The CHAIRMAN. The amendment as I understand it, Mr. Buck, is to take care of the differential in construction costs between the Pacific coast and other parts of the country, it being contended that, because of their distance from the seat of many of the supplies that have to go in shipbuilding, they are undertaking a heavier burden. And the amendment of Mr. Welch, as I understand it, is to try to equalize that differential in expense so as to place them on a construction parity with other shipyards in the country. That is the purpose.

Mr. Buck. That is a correct understanding and clearly stated, Mr. Chairman.

At one time, in connection with certain shipbuilding contracts, governmental contracts, a differential was allowed to the Pacific coast shipyards.

Mr. WELCH. That was for naval vessels.

Mr. Buck. That was for naval vessels only; yes. This practice has been abandoned for some time, and there has been no ship construction of any great amount in the Pacific coast yards for many years past. There has been continuing naval construction at the Mare Island Navy Yard and Bremerton; but, outside of those two yards and the building of a few small vessels around Los Angeles, shipyards are practically closed at the present time.

It is our belief that the adoption of the amendment offered by Mr. Welch at this time and the establishment of such differential would result in the reopening of these yards and putting these men to work out on the coast. 13595635



The CHAIRMAN. Mr. Welch also emphasized, for your information, the importance of such yards on the Pacific coast as a need for national defense and national emergency.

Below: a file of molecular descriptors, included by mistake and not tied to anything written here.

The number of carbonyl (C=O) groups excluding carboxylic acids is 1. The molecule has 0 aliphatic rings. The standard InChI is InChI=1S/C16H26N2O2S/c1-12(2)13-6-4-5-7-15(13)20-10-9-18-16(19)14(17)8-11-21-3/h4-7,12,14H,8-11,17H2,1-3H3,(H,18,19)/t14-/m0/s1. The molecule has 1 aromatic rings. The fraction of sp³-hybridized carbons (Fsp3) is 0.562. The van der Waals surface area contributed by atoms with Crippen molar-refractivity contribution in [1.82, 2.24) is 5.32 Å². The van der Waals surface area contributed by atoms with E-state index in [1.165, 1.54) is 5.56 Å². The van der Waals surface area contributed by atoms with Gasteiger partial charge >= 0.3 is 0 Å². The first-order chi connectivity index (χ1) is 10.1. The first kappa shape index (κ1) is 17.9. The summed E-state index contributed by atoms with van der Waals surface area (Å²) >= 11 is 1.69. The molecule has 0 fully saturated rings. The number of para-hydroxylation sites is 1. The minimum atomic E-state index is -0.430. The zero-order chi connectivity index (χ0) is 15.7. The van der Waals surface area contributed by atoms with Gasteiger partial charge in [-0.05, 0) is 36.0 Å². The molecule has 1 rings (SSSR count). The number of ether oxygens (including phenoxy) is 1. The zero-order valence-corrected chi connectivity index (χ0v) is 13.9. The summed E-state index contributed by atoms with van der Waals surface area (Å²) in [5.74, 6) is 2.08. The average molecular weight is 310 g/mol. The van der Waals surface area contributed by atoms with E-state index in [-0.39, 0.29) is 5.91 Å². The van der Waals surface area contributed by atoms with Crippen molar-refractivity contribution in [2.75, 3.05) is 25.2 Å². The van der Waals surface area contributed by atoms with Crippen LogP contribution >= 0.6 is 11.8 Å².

Mr. Buck. There is no question about that. If it were not for the existence of the two navy yards and the work done there, there would not be a crew of men anywhere on the coast to do any naval construction or repair work.

Mr. WELCH. In other words, Congressman, shipbuilding would be a lost art on the Pacific coast if it were not for the two navy yards?

Mr. Buck. Absolutely; there is no question about that. I want to commend the amendment to the serious consideration of the committee.

Mr. WELCH. Congressman Lea of California, the dean of the Pacific coast delegations, left a conference for the purpose of coming here for a few moments this morning.



Mr. LEA. Mr. Chairman, it is not my purpose in appearing before you to discuss the details of the bill. I am aware of its general purposes but have not devoted any attention to the details.

We out on the Pacific coast are interested in a problem, however, to which we ask the serious and friendly consideration of this committee. Manifestly the bill that is before you cannot be justified except on the basis of serving the best interests of the Nation. At this time it has a particular value on account of its contribution to labor employment, business recovery and relief from the depression, and then, from the long viewpoint, of course it has the advantage of establishing and maintaining, an adequate American merchant marine. That, of course, involves a military feature which might become of very great importance should an unfortunate emergency require. But I think, viewed from practically every standpoint, so far as the value of this legislation is concerned, it would be just as important to the Pacific coast to have those advantages as any other section of the country.

Some years ago, the Government authorized ship-construction loans which have aggregated $157,000,000, actually made, but not one dollar of that money has been expended upon the Pacific coast. The Pacific coast received no direct benefit for labor employment, for the establishment of shipyards, or providing for the necessities of the Government in the future if war or other emergency should make it desirable.